For adolescent males and females, hospitalization incidence was highest in the Northeast and Midwest, lowest in the South, and intermediate in the West. On multivariable analysis, older age and male gender were associated with alcohol-use disorder hospitalizations. In general, black Americans had lower hospitalization rates than whites, and Hispanics and Asian/Pacific Islanders had the lowest rates. The rates tended to be highest for Native and other/mixed-race Americans; however, the number of hospitalizations was relatively small, making estimates imprecise. The findings may help target substance abuse prevention efforts toward geographic and demographic groups at greatest risk.
Much of the hospitalization cost ($505 million) involved treatment of injuries. A total of 107 of those hospitalized died (.27 percent): Their age was 18.6 years, and 82 percent were male. Seventy-three percent of the deaths occurred during a hospitalization for injuries.
Study: Weight training improves Parkinson’s symptoms
NEW ORLEANS – New research suggests weight training for two years significantly improves the motor symptoms of Parkinson’s disease compared to other forms of exercise such as stretching and balance exercises. The clinical trial, which compared two forms of exercise for Parkinson’s disease, was released today and will be presented at the American Academy of Neurology’s 64th Annual Meeting in New Orleans April 21 to April 28, 2012.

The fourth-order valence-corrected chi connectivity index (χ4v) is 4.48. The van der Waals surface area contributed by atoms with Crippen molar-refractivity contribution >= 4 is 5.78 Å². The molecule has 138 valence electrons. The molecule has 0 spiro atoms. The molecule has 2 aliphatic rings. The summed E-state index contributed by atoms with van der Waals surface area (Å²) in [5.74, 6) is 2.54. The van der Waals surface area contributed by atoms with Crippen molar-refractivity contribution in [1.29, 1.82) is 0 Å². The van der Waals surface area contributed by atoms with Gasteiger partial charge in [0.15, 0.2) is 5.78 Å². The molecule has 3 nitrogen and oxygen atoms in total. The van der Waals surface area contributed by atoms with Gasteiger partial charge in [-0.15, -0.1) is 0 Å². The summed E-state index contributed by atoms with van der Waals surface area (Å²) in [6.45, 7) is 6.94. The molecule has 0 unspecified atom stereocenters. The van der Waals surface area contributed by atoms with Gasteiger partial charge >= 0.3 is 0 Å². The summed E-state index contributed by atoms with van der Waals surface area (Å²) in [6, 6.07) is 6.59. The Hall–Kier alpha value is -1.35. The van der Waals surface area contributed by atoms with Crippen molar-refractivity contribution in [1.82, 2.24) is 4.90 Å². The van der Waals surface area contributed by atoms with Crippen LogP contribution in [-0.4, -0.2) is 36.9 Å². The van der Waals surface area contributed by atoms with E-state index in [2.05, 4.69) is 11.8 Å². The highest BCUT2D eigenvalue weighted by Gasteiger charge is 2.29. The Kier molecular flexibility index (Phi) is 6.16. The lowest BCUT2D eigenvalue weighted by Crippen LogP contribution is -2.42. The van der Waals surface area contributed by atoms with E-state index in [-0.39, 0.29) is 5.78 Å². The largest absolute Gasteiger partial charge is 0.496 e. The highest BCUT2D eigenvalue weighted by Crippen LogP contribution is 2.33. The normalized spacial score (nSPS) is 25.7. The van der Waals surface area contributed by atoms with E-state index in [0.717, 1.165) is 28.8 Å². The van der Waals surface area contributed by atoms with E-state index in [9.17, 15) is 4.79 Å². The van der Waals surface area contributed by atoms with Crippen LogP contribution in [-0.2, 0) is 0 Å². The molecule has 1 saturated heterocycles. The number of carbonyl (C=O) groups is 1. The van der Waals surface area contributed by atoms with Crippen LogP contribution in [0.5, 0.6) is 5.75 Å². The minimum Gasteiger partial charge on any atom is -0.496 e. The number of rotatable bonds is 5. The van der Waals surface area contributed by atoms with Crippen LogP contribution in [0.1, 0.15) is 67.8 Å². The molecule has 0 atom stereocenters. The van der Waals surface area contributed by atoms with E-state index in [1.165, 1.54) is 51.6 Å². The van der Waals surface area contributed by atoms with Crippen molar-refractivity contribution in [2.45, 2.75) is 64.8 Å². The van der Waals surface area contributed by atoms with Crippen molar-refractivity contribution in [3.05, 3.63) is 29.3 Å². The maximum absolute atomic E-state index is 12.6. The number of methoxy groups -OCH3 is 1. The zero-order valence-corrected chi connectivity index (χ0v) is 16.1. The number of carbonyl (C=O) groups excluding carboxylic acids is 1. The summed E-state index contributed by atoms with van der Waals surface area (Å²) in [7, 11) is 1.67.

“While we have known that many different types of exercise can benefit Parkinson’s patients over short time periods, we did not know whether exercise improves the motor symptoms of Parkinson’s over the long term,” said study author Daniel Corcos, PhD, with the University of Illinois at Chicago.
For the study, 48 people with Parkinson’s disease were randomized to progressive resistance exercise, known as weight training, or they were assigned to the exercise known as fitness counts, which includes flexibility, balance and strengthening exercises. The groups exercised for one hour, twice a week for two years.
The severity of motor symptoms, including tremors, was measured using the Unified Parkinson’s Disease Rating Scale (UPDRS) after six, 12, 18 and 24 months of exercise. Scores were taken when the participants were not taking their medication.
While both forms of exercise reduced motor symptoms at six months of exercise, participants who did weight training saw a 7.3 point improvement in their UPRDS score after two years while the fitness counts group returned to the same scores they had at the start of the study.
“Our results suggest that long-term weight training could be considered by patients and doctors as an important component in managing Parkinson’s disease,” said Corcos.
To kill off parasites, an insect self-medicates with alcohol